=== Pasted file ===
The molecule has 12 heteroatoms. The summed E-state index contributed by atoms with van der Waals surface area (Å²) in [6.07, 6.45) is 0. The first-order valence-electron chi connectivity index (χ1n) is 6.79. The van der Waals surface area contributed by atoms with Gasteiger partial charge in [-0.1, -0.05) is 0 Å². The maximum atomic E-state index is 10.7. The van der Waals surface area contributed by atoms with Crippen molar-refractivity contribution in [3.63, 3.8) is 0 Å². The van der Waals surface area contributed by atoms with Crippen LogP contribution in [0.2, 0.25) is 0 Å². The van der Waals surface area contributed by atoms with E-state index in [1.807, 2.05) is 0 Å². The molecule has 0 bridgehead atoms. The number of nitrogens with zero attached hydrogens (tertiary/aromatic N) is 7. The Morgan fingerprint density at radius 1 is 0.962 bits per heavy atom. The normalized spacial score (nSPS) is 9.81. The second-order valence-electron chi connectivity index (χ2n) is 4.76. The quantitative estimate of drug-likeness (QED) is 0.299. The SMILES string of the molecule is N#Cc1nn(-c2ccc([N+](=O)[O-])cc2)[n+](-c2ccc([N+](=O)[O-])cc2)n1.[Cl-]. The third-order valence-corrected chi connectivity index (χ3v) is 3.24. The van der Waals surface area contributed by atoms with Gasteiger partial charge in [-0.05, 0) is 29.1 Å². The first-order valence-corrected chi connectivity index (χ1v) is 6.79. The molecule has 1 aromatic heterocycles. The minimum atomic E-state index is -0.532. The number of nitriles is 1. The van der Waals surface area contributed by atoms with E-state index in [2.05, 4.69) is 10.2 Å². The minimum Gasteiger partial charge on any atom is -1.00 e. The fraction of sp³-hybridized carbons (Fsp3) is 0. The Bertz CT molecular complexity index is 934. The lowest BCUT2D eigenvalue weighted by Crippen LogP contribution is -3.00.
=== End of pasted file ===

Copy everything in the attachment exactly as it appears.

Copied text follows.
The molecule has 12 heteroatoms. The summed E-state index contributed by atoms with van der Waals surface area (Å²) in [6.07, 6.45) is 0. The first-order valence-electron chi connectivity index (χ1n) is 6.79. The van der Waals surface area contributed by atoms with Gasteiger partial charge in [-0.1, -0.05) is 0 Å². The maximum atomic E-state index is 10.7. The van der Waals surface area contributed by atoms with Crippen molar-refractivity contribution in [3.63, 3.8) is 0 Å². The van der Waals surface area contributed by atoms with Crippen LogP contribution in [0.2, 0.25) is 0 Å². The van der Waals surface area contributed by atoms with E-state index in [1.807, 2.05) is 0 Å². The molecule has 0 bridgehead atoms. The number of nitrogens with zero attached hydrogens (tertiary/aromatic N) is 7. The Morgan fingerprint density at radius 1 is 0.962 bits per heavy atom. The normalized spacial score (nSPS) is 9.81. The second-order valence-electron chi connectivity index (χ2n) is 4.76. The quantitative estimate of drug-likeness (QED) is 0.299. The SMILES string of the molecule is N#Cc1nn(-c2ccc([N+](=O)[O-])cc2)[n+](-c2ccc([N+](=O)[O-])cc2)n1.[Cl-]. The third-order valence-corrected chi connectivity index (χ3v) is 3.24. The van der Waals surface area contributed by atoms with Gasteiger partial charge in [-0.05, 0) is 29.1 Å². The first-order valence-corrected chi connectivity index (χ1v) is 6.79. The molecule has 1 aromatic heterocycles. The minimum atomic E-state index is -0.532. The number of nitriles is 1. The van der Waals surface area contributed by atoms with E-state index in [2.05, 4.69) is 10.2 Å². The minimum Gasteiger partial charge on any atom is -1.00 e. The fraction of sp³-hybridized carbons (Fsp3) is 0. The Bertz CT molecular complexity index is 934. The lowest BCUT2D eigenvalue weighted by Crippen LogP contribution is -3.00.